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Welcome to the Flora of Tasmania Online

Herbarium botanist collecting plants at Cape Portland, Tasmania, Nov 2018

Herbarium botanist collecting plants at Cape Portland, Tasmania, Nov 2018

This site is a Tasmanian Herbarium project to provide modern vascular plant and lichen Floras for Tasmania. Traditionally Floras are published in book format, but many are now published as websites.

The Tasmanian Herbarium is part of the Tasmanian Museum and Art Gallery (TMAG) and contains the largest collection of Tasmanian plant and fungus specimens anywhere in the world. This site contains both a Vascular Plant Flora and a Lichen Flora for Tasmania.

Experienced botanists working at the Herbarium manage and develop Tasmania’s botanical collections, which consist mainly of Herbarium specimens (such as the Banksia below). They also participate in the annual TMAG Expeditions of Discovery program to build TMAG’s collection of plant specimens and discover new species.

The botanical information on this site is largely the original work of the Herbarium team, with some content contributed by our colleagues from other similar institutions in Australia and overseas.

This Flora is a work in progress and is intended to be updated regularly. It aims to eventually describe the approximately 3000 plants that grow wild in Tasmania (not including non-vascular plants such as mosses, liverworts and algae).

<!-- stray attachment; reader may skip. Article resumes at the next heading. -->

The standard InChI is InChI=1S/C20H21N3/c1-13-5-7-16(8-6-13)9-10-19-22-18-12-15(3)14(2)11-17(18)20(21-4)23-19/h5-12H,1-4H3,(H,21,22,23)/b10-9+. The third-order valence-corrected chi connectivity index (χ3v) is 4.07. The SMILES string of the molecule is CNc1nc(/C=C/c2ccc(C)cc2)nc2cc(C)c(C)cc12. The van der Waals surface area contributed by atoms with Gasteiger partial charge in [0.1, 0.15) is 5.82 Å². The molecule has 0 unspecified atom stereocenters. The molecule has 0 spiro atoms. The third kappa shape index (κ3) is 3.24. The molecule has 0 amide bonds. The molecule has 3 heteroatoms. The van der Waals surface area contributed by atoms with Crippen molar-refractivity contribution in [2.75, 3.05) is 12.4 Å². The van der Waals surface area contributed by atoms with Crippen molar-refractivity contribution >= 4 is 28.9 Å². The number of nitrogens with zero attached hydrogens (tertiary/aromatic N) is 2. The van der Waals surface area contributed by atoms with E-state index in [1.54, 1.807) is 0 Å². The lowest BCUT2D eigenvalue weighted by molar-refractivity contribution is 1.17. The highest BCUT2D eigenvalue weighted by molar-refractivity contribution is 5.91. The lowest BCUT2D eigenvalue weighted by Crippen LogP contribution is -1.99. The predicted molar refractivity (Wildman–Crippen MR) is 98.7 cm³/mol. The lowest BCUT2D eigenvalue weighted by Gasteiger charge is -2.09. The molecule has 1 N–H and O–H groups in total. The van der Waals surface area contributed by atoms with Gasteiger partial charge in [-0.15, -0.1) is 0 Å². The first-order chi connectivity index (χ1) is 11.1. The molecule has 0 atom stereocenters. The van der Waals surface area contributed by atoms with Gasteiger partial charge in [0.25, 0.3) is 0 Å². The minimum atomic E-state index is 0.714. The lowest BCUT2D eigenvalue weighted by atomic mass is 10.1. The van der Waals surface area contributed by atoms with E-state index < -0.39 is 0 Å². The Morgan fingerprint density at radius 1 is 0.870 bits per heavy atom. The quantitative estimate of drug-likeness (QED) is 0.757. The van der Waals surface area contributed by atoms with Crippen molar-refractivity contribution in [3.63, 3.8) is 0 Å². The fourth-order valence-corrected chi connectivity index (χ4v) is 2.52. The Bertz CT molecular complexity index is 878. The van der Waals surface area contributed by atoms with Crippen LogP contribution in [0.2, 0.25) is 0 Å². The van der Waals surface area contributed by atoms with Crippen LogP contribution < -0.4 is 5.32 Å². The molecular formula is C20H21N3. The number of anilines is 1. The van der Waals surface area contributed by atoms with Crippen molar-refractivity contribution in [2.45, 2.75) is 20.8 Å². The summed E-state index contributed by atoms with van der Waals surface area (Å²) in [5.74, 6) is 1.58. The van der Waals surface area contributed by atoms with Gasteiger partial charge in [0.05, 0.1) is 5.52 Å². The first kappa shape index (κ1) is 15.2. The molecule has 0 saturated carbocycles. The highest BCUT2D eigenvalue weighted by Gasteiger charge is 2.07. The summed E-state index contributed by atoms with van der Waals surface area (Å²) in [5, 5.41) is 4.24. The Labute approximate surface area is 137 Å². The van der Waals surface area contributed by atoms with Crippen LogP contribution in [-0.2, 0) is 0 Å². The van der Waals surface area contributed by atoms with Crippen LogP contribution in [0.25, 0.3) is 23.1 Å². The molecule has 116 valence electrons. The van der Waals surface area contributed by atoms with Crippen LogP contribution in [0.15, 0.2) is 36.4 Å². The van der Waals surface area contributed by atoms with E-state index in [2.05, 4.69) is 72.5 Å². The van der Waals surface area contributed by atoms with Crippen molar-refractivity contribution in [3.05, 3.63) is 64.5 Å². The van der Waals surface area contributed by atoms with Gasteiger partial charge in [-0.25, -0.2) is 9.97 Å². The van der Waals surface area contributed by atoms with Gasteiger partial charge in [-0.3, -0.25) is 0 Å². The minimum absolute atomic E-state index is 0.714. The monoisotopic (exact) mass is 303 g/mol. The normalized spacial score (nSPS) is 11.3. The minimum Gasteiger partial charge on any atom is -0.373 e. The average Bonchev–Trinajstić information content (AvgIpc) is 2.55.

Who is this site for?

Image of specimen of Banksia collected during Captain Cook's third voyage, while on a stopover in Adventure Bay, Tasmania

Silver banksia (Banksia marginata Cav.), Adventure Bay, Bruny Island, collected during Captain James Cook’s 3rd voyage in December 1777

This publication is primarily intended for use by professional botanists and people with a specialist or working knowledge of botany and botanical terms. If you haven’t used a Flora before, there are a few excellent glossaries of botanical terms available online.

The Flora consists of technical descriptions of plants, as well as keys that can be used to identify them, and distribution maps.

If you are looking for more general information on Tasmanian plants, you may find the Parks and Wildlife Service page on plants more useful as a general introduction to Tasmania’s native vegetation.

If you have an interest in citizen science, then projects such as iNaturalist or the Atlas of Living Australia may also be of interest.

How to use this Flora

The main content area of the Flora of Tasmania Online consists of sortable, searchable table pages containing the lists of Current Accounts and Families and Genera in addition to older versions of family accounts.

You can also find a list of recent changes to the Flora of Tasmania Online here.